There are events so devastating in their impact, and so unsettling in their blink-of-an-eye destruction, that no one closest to it -- or even those on the opposite ends of the world -- remain unaffected. These are the moments that permanently reshape the rings inside the trunk of human history; little divots that signal a sudden drought, or narrow streaks that indicate unforeseen famine.
Wars, economic scandals, the cold-blood killing of political leaders, natural disasters... The man/woman on the street reacts. World leaders react. The global media network reacts. And yes, stock markets around the world react.
But the widespread assumption that the long-term trends in the financial markets are determined by events such as these is not true.
This groundbreaking insight was presented by Elliott Wave International president Robert Prechter in the May 2004 issue of his monthly Elliott Wave Theorist. There, Bob began his commentary in this way:
"Most financial analysts, economists, historians...believe in the physics model of finance, where action is followed by reaction. That good news makes the stock market go up, and bad news makes it go down. This is not true."
To prove his point, Bob presented compelling charts of the DJIA in the aftermath of two of the most unforgettably horrific events in the U.S. history of the past 50 years: the assassination of President John F. Kennedy in November 1963 and the terrorist bombings of New York City's Twin Towers on September 11, 2001.
As you can see, in both cases, the Dow's initial fall following the event was not only short-lived, but also retraced quickly thereafter as the market persisted to rise.
Each time, the emotional response to these events was both lasting and without measure; never to be forgotten. But, as hard as it is to believe it, the impact on the stock market in the long term was negligible.
And that's one of the core tenets of the Elliott Wave Principle: Broad trends in the financial markets do not unfold as reactions to news -- but rather develop as a reflection of collective human psychology. It marches to its own drummer, so to speak, and unfolds in calculable wave patterns that are both measurable and foreseeable. It's not the news, but the sequence of those Elliott wave patterns that determines the market's trend -- sometimes long before a news event, in retrospect, is ascribed to be the market catalyst.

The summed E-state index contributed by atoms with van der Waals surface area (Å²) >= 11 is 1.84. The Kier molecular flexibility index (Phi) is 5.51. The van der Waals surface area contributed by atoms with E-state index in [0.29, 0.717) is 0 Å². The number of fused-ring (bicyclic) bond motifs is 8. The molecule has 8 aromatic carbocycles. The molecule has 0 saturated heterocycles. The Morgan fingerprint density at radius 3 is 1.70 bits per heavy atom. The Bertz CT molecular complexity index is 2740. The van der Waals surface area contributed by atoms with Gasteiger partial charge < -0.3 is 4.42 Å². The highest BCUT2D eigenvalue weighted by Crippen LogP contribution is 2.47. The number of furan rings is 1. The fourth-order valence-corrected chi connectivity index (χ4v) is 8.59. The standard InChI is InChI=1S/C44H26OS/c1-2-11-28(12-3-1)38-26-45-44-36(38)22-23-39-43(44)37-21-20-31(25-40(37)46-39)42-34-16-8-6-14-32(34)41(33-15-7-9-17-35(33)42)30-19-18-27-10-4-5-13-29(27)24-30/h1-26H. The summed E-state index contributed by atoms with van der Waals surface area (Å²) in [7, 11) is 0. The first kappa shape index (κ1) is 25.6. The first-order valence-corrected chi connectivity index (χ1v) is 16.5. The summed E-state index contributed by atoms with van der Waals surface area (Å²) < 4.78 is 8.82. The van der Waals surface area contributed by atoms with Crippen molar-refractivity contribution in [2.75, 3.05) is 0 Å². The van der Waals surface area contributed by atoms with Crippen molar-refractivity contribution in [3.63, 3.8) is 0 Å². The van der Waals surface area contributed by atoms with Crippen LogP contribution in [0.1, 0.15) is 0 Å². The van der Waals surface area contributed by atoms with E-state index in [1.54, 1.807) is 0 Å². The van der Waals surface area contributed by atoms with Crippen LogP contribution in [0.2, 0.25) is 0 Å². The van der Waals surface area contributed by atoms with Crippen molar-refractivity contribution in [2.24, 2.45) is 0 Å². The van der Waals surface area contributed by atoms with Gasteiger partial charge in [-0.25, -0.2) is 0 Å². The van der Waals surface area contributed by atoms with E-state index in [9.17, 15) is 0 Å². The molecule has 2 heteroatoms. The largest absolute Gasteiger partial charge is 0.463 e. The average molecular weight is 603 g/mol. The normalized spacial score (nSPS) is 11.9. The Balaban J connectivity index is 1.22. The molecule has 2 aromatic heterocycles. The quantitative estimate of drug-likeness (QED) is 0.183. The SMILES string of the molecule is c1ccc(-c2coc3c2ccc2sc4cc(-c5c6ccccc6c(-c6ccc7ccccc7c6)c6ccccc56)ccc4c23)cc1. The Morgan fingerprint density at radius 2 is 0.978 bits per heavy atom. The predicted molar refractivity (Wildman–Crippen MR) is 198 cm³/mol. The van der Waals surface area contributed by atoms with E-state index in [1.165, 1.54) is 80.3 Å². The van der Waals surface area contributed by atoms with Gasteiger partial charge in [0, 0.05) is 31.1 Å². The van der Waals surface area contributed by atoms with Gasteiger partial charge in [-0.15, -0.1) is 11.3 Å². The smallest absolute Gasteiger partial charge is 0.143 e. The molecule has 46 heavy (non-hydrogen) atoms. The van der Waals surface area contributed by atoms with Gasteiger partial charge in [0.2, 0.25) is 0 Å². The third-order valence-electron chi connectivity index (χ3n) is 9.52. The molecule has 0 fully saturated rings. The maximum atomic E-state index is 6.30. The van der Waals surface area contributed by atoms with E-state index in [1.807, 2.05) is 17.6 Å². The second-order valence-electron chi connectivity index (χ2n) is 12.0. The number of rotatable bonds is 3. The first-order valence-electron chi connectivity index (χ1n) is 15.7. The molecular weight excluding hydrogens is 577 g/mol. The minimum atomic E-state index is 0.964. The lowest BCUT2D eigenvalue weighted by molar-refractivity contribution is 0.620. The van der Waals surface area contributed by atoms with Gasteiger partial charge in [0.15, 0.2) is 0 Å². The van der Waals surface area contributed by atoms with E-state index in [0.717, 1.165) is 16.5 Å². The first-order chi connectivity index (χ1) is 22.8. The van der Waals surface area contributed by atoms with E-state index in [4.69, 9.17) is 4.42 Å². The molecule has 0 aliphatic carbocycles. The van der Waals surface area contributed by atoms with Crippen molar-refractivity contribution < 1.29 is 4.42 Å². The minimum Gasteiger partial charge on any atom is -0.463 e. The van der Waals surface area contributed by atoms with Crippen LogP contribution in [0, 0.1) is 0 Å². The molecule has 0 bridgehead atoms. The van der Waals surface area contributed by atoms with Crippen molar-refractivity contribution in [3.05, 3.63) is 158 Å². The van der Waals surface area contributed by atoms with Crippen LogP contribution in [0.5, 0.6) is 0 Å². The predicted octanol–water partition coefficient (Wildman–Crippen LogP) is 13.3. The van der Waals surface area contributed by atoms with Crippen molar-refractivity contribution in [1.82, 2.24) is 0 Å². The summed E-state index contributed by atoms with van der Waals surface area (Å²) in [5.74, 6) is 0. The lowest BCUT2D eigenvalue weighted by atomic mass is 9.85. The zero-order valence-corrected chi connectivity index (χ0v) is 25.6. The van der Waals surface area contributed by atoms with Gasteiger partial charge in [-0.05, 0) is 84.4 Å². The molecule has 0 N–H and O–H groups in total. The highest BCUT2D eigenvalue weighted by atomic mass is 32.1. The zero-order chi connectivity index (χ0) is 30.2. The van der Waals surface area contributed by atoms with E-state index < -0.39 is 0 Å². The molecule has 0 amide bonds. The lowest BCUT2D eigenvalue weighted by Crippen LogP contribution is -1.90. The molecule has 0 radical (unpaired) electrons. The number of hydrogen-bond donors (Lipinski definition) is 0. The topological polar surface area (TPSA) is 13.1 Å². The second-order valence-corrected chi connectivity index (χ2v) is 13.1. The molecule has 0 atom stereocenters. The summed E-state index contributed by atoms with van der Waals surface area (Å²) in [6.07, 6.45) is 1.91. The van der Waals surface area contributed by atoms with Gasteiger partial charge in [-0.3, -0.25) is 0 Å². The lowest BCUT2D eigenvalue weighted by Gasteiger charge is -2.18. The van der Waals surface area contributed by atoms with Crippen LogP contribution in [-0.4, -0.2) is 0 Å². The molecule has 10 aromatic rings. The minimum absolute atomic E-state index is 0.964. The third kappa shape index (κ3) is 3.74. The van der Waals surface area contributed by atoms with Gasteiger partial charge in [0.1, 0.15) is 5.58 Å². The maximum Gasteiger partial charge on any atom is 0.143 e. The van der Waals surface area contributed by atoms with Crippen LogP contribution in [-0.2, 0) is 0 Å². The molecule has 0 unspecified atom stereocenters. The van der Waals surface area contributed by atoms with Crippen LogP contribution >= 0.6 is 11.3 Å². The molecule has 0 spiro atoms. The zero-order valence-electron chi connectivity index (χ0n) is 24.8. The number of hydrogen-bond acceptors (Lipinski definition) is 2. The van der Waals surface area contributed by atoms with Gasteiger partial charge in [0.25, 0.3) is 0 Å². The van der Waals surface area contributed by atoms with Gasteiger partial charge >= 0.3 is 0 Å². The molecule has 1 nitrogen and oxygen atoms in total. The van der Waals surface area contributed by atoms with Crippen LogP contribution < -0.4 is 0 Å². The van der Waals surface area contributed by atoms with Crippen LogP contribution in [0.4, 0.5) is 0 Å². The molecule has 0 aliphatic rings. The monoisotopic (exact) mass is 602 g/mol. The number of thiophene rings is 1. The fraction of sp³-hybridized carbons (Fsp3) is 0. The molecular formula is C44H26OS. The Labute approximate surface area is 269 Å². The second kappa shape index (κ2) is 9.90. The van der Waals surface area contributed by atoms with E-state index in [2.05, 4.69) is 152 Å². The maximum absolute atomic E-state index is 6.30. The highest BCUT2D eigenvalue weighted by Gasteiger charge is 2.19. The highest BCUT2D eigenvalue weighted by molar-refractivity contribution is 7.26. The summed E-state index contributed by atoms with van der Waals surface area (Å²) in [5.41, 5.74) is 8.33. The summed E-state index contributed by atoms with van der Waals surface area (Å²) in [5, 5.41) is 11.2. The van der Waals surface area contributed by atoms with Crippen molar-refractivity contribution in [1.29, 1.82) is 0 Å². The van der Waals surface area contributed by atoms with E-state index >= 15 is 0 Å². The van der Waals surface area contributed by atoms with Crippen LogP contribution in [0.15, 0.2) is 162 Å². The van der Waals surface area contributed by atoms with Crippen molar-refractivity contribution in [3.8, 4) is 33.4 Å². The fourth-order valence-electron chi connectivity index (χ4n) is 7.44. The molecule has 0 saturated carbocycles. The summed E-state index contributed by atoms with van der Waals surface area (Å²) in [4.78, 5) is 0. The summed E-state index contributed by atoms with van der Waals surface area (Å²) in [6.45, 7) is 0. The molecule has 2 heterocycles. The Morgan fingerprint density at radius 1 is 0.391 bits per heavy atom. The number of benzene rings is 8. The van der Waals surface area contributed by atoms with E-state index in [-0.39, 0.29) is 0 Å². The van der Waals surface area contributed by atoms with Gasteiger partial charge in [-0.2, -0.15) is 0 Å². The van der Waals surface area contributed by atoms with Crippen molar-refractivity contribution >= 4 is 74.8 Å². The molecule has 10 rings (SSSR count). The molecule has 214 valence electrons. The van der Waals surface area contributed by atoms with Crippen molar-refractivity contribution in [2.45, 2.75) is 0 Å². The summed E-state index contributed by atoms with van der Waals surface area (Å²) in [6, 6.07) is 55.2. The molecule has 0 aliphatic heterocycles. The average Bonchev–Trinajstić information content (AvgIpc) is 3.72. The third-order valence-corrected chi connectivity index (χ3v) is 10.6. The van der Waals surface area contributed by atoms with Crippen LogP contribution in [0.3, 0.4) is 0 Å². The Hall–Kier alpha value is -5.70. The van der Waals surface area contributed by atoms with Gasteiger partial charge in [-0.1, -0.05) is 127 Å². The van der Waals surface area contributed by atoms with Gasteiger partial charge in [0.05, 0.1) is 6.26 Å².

That brings us to the latest news from Japan. On March 11, one of the tragic events we talked about above took place when Japan's eastern coast was struck down by a magnitude 9.0 earthquake, the biggest in the country's history.
Japans' NIKKEI 225 stock index has suffered a 3000-point collapse since the catastrophe. At first glance, that fits the "news-moves-markets" theory perfectly.
But let's take another look. Was there anything about the NIKKEI's Elliott wave pattern that suggested a decline before the earthquake? Yes.
In the March 8, 2011 Asian-Pacific Short Term Update, we wrote:
"The weekly chart [of the Nikkei] shows the vulnerability to a decline now present. Watch the 10,400 level closely. A break should generate fresh selling pressure."
Then, the March 10 Asian-Pacific Short Term Update added:
"We expect accelerated selling."
This doesn't mean that the NIKKEI would have suffered the same dramatic fall even if the earthquake never happened. Certainly the news of the disaster helped to accelerate the selling pressure. But, as you can see, Elliott wave patterns in the index suggested before the event that the collective psychology of the NIKKEI participants was ripe for a bearish reversal, bad news or not.
From the staff at EWI, our hearts go out to those who have experienced loss in this recent disaster. Our Asian-Pacific analysts are working diligently to keep subscribers updated via daily analysis of the region's markets.